Raw-milk cheeses have been removed from menus at schools and crèches because of the risk of food poisoning, particularly to under-fives. Advocates say the decision ignores the health benefits of raw milk for young people.
Popular lait cru cheeses produced using untreated milk from goats, sheep and cows – such as Reblochon, Roquefort, Brie, Morbier and certain Camemberts – have a higher risk of carrying pathogenic bacteria, such as salmonella, listeria and E.coli. This is because they are produced at lower temperatures than industrial pasteurised cheeses.
What the professionals say
Following high-profile incidences of food poisoning in young children, food safety regulator Anses, the public health service Santé Publique France (SPF) and the Ministry of Agriculture and Food have warned of the risks of lait cru cheese to the young. Figures from SPF identify lait cru cheeses as the cause in 34% of salmonella epidemics, 37% of listeria cases, and 60% of E.coli. E.coli and salmonella poisoning can develop into haemolytic uremic syndrome (HUS – a condition that affects the blood and blood vessels), which can have fatal consequences.
The Ministry of Agriculture and Food claims children under five are 110 times more at risk than adults. The figures are disputed by Véronique Richez-Lerouge, president and founder of the Association Fromages de Terroirs (AFT), an organisation that promotes the health benefits of lait cru cheese. She said: “The health author-ity focuses on lait cru cheeses but the main suppliers of HUS are minced beef (64%), human-to-human contact (25%), contact with farm animals (20%), and other types of food, such as sprouted seeds, which is the source of a Europe-wide epidemic. “Untreated milk and its derivatives are only 3%.” Cases of food poisoning are investigated by the SPF.
In February, it published a report of an E.coli food poisoning in 2018 in a group of 14 children aged under five. One child died and 12 more were hospitalised with HUS. The investigation found Reblochon cheese from a single source was the cause of 12 of the cases. The report’s authors noted: “This epidemic underscores the risk associated with the consumption of untreated milk cheeses, especially in young children, and the need to improve public awareness of these risks.” But, the AFT argues, public bodies are ignoring scientific evidence about the health benefits of the product, including lowering the potential for asthma, hay fever, and other inhaled and food allergies.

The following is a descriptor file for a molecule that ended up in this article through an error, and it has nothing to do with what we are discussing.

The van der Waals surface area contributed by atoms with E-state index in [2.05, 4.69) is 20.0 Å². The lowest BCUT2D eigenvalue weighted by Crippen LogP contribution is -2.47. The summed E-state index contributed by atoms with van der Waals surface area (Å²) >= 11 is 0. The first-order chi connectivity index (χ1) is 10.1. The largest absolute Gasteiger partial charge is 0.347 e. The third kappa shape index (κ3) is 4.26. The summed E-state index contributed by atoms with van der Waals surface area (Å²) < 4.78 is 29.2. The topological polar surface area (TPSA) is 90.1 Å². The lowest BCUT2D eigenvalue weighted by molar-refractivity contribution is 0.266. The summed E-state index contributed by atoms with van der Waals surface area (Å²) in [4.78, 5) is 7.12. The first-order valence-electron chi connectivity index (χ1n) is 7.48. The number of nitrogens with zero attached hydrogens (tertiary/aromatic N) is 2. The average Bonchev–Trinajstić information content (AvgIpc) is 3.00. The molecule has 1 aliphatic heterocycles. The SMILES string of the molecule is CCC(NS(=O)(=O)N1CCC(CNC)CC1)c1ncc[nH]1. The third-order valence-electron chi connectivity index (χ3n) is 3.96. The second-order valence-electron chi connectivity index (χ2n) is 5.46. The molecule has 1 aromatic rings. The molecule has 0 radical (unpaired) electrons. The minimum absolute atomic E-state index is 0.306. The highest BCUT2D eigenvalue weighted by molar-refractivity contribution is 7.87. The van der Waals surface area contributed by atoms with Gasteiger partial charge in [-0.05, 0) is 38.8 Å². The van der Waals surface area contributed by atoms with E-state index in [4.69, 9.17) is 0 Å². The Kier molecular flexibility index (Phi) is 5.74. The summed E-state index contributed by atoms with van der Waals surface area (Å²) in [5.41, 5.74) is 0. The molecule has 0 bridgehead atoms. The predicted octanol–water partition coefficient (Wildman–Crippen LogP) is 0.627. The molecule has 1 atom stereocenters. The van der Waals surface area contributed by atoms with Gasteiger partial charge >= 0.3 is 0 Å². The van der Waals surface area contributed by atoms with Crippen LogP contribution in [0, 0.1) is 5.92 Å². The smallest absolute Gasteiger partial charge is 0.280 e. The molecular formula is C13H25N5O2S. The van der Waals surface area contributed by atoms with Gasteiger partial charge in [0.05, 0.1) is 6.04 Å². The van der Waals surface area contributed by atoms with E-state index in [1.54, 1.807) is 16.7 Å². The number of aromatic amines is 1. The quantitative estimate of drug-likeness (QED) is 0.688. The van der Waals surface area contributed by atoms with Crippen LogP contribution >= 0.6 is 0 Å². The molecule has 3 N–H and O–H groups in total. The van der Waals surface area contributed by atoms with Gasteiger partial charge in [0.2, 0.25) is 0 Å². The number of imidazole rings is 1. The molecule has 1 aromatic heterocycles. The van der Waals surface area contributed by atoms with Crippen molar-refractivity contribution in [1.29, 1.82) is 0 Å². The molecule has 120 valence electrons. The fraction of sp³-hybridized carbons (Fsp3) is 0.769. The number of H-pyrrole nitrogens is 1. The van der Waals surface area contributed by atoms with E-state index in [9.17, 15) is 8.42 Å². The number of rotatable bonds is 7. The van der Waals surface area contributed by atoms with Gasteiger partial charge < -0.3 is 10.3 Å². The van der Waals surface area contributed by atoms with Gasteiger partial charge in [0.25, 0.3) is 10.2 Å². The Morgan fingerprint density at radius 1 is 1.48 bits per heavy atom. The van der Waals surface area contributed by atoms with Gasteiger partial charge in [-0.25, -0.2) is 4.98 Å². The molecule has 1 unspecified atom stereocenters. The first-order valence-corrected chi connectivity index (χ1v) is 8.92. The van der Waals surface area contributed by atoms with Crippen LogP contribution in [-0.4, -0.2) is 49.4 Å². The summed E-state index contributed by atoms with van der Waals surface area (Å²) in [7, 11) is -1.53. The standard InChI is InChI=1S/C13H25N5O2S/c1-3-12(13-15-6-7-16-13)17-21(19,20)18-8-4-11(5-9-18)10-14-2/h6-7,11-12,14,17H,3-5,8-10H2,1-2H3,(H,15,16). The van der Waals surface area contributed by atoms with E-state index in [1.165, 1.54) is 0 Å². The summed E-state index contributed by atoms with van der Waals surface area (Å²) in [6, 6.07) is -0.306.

Benefits vs risks
The Pasture Project, an EU-backed investigation, looked at the risks and benefits for atopy – the genetic tendency to develop allergic diseases – while a separate Gabriela Study examined the protective benefits of farm milk. The study, from 2011, said: “Children exclusively drinking farm milk had significantly lower the odds for asthma and hay fever compared with children exclusively drinking shop milk. The findings suggest the protective effect of untreated milk consumption on asthma might be associated with the whey protein fraction of milk.”
Ms Richez-Lerouge added: “Untreated milk and lait cru cheese should be given as a priority to children under five years of age. Untreated milk is safe, and hygiene should not be confused with cleanliness. Furthermore, the Pasture Cohort study, involving 1,000 children aged up to 16, demonstrates the benefits of untreated milk for human health. Regular consumption of untreated milk from an early age, when the immune system is building up before the age of two, is beneficial."
“Consumption of untreated milk first, followed by lait cru cheese, reduces the risk of IgE-dependent allergic diseases and respiratory infections by 30% in the first year of life. Industrial cheeses are of no nutritional or taste benefit. They have drawbacks, including aggregated proteins, added calcium, added lactose, milk powder, and they are often fattier and too salty.”